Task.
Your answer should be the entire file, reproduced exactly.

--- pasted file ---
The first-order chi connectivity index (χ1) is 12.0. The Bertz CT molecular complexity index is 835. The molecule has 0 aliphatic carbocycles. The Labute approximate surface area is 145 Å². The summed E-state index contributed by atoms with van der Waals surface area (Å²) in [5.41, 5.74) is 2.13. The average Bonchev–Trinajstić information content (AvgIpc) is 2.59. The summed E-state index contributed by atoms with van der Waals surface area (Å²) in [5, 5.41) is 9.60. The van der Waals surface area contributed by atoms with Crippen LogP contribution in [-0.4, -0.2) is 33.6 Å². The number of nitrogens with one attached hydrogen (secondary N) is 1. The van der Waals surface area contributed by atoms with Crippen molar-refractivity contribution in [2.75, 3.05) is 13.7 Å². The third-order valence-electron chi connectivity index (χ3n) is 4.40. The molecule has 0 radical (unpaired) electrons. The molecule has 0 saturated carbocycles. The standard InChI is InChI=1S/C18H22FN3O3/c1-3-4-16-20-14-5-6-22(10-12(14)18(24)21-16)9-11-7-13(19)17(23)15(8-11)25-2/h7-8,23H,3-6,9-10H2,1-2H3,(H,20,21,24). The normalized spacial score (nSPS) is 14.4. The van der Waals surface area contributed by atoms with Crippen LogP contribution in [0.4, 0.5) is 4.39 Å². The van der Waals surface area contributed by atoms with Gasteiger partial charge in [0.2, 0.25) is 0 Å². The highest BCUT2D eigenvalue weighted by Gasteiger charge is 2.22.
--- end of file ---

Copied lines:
The first-order chi connectivity index (χ1) is 12.0. The Bertz CT molecular complexity index is 835. The molecule has 0 aliphatic carbocycles. The Labute approximate surface area is 145 Å². The summed E-state index contributed by atoms with van der Waals surface area (Å²) in [5.41, 5.74) is 2.13. The average Bonchev–Trinajstić information content (AvgIpc) is 2.59. The summed E-state index contributed by atoms with van der Waals surface area (Å²) in [5, 5.41) is 9.60. The van der Waals surface area contributed by atoms with Crippen LogP contribution in [-0.4, -0.2) is 33.6 Å². The number of nitrogens with one attached hydrogen (secondary N) is 1. The van der Waals surface area contributed by atoms with Crippen molar-refractivity contribution in [2.75, 3.05) is 13.7 Å². The third-order valence-electron chi connectivity index (χ3n) is 4.40. The molecule has 0 radical (unpaired) electrons. The molecule has 0 saturated carbocycles. The standard InChI is InChI=1S/C18H22FN3O3/c1-3-4-16-20-14-5-6-22(10-12(14)18(24)21-16)9-11-7-13(19)17(23)15(8-11)25-2/h7-8,23H,3-6,9-10H2,1-2H3,(H,20,21,24). The normalized spacial score (nSPS) is 14.4. The van der Waals surface area contributed by atoms with Crippen LogP contribution in [0.4, 0.5) is 4.39 Å². The van der Waals surface area contributed by atoms with Gasteiger partial charge in [0.2, 0.25) is 0 Å². The highest BCUT2D eigenvalue weighted by Gasteiger charge is 2.22.